Cases of SUDEP typically occur during a seizure or immediately after it. For example, the seizure may cause the person to go too long without breathing, or it could result in heart failure.
After blocking acid from reaching the esophagus, SUDEP did not occur in the rats the researchers tested. It is not clear whether this has any relevance to humans, however.
According to the CDC, people are at more risk of SUDEP if they have had epilepsy for many years, or if they have regular seizures. Following these steps can help reduce the risk of SUDEP:
- taking all doses of antiseizure medication
- limiting alcohol intake
- getting sufficient sleep
Regularly taking prescribed medication may also help prevent status epilepticus, a condition wherein seizures last for longer than 5 minutes.
A 2016 study found that treating status epilepticus within 30 minutes reduced the risk of death.
Will seizures continue?
A 2013 review of research in the journal Brain indicated that 65–85% of people may experience long-term remission of seizures.
Seizures with an identifiable cause, however, are more likely to continue.
Other factors affecting the chances of remission include:
- access to treatment
- response to treatment
- other health conditions a person may have
With the correct use of antiseizure medications, the majority of people with epilepsy may be able to control their seizures.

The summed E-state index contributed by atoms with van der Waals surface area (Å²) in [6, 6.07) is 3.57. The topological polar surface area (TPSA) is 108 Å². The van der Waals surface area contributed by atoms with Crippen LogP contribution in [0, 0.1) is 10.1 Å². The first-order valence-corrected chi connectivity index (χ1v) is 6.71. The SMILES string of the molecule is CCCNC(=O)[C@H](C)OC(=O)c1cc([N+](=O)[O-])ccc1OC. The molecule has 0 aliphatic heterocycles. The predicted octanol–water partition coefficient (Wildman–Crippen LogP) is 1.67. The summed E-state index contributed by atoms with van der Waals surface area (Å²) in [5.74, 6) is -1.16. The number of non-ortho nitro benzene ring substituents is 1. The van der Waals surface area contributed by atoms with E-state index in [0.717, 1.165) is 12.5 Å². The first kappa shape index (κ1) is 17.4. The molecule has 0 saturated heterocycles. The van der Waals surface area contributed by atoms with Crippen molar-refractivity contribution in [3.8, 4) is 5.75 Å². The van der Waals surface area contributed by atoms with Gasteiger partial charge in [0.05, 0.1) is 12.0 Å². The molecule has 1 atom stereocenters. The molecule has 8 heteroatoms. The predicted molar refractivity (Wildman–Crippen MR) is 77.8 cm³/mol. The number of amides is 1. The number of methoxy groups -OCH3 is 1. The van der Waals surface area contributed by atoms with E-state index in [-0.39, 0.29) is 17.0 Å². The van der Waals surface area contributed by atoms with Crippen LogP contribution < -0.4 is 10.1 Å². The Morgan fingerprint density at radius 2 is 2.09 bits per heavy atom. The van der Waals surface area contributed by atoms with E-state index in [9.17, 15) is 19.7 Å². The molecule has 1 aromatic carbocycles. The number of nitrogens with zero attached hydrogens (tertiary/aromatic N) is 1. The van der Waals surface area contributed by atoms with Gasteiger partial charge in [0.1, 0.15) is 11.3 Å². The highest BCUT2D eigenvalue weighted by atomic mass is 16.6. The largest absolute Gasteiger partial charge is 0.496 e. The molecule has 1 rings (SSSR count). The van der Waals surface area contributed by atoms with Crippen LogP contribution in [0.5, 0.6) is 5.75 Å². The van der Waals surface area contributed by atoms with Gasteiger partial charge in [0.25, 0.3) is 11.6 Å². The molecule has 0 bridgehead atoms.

Can epilepsy lead to brain damage?
Research into whether or not seizures can cause brain damage has shown mixed outcomes.
A 2018 study examined postsurgical brain tissue from people with recurrent seizures. The researchers found no brain damage markers in people with certain types of epilepsy.
However, several other studies have suggested that severe, long lasting seizures could lead to brain injury. For example, one 2013 study found that seizures could result in brain abnormalities, with status epilepticus causing irreversible brain lesions.
Other studies have looked at cognitive changes in children as they get older, either with or without epilepsy. Results suggest that epilepsy is associated with worse cognitive outcomes.
However, it is unclear whether:
- epilepsy causes the impairment
- a similar structural change causes both epilepsy and the impairment
- antiepileptic drugs have an effect
This is an area that needs further research.
Epilepsy can affect various aspects of a person's life, including their:
- emotions and behavior
- social development and interaction
- ability to study and work
The scale of impact on these areas of life will depend largely on the frequency and severity of their seizures.
Life expectancy of people with epilepsy
In 2013, researchers from the University of Oxford and University College London, both in the United Kingdom, reported that people with epilepsy are 11 times more likely to experience premature death than people without it..
The risk appears to be greater if the person also has a mental health condition. Suicide, accidents, and assaults accounted for 15.8% of early deaths. Most people affected by these had also received a diagnosis of a mental health condition.
Lead researcher Seena Fazel says, "Our results have significant public health implications, as around 70 million people worldwide have epilepsy, and they emphasize that carefully assessing and treating psychiatric disorders as part of standard checks in [people] with epilepsy could help reduce the risk of premature death in these patients."
"Our study," he adds, "also highlights the importance of suicide and nonvehicle accidents as major preventable causes of death in people with epilepsy."